• Gross fixed capital formation > Current US$ > Per capita: Gross fixed capital formation (formerly gross domestic fixed investment) includes land improvements (fences, ditches, drains, and so on); plant, machinery, and equipment purchases; and the construction of roads, railways, and the like, including schools, offices, hospitals, private residential dwellings, and commercial and industrial buildings. According to the 1993 SNA, net acquisitions of valuables are also considered capital formation. Data are in current U.S. dollars. Per capita figures expressed per 1 population.
  • Gross national expenditure > Constant 2000 US$ > Per capita: Gross national expenditure (formerly domestic absorption) is the sum of household final consumption expenditure (formerly private consumption), general government final consumption expenditure (formerly general government consumption), and gross capital formation (formerly gross domestic investment). Data are in constant 2000 U.S. dollars. Per capita figures expressed per 1 population.
  • Gross national expenditure > Current US$ > Per capita: Gross national expenditure (formerly domestic absorption) is the sum of household final consumption expenditure (formerly private consumption), general government final consumption expenditure (formerly general government consumption), and gross capital formation (formerly gross domestic investment). Data are in current U.S. dollars. Per capita figures expressed per 1 population.
  • Gross savings > Current US$ > Per capita: Gross savings are calculated as gross national income less total consumption, plus net transfers. Data are in current U.S. dollars. Per capita figures expressed per 1,000 population.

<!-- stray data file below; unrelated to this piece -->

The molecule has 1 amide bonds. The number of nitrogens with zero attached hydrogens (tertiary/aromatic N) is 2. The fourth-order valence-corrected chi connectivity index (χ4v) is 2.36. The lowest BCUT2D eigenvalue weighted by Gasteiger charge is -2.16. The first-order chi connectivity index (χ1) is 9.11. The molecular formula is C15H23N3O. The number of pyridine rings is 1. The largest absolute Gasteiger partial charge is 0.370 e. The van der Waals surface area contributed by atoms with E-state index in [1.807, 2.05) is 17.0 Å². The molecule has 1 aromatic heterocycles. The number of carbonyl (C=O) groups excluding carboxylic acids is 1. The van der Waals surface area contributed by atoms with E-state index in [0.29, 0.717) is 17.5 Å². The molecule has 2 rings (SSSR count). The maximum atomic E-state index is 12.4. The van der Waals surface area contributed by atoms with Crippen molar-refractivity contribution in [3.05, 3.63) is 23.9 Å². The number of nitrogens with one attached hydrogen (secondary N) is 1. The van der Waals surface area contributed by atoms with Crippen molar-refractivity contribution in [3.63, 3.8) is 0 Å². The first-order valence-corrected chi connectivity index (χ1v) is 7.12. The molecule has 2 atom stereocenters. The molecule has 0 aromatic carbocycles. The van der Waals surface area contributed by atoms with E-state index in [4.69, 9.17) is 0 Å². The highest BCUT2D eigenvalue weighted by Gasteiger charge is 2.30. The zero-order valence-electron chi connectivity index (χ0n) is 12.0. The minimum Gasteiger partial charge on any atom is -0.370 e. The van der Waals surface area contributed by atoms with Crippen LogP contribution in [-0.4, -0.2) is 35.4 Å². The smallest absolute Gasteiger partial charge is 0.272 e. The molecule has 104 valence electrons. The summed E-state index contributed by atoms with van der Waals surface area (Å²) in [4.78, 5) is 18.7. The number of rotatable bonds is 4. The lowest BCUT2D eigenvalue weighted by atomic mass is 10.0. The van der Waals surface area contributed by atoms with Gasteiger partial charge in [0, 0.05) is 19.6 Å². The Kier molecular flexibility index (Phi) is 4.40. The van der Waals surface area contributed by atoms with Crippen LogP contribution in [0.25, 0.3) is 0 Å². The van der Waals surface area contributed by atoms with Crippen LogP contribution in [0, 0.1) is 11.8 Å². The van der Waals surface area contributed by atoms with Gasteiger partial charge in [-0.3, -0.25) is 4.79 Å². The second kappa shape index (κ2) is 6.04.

• Gross value added at factor cost > Current US$ > Per capita: Gross value added at factor cost (formerly GDP at factor cost) is derived as the sum of the value added in the agriculture, industry and services sectors. If the value added of these sectors is calculated at purchaser values, gross value added at factor cost is derived by subtracting net product taxes from GDP. Data are in current U.S. dollars. Per capita figures expressed per 1 population.
  • High-technology > Exports > % of manufactured > Exports: High-technology exports are products with high research and development intensity, such as in aerospace, computers, pharmaceuticals, scientific instruments, and electrical machinery."
  • Household final > Consumption expenditure > Constant 2000 US$ > Per capita: Household final consumption expenditure (formerly private consumption) is the market value of all goods and services, including durable products (such as cars, washing machines, and home computers), purchased by households. It excludes purchases of dwellings but includes imputed rent for owner-occupied dwellings. It also includes payments and fees to governments to obtain permits and licenses. Here, household consumption expenditure includes the expenditures of nonprofit institutions serving households, even when reported separately by the country. Data are in constant 2000 U.S. dollars. Per capita figures expressed per 1 population.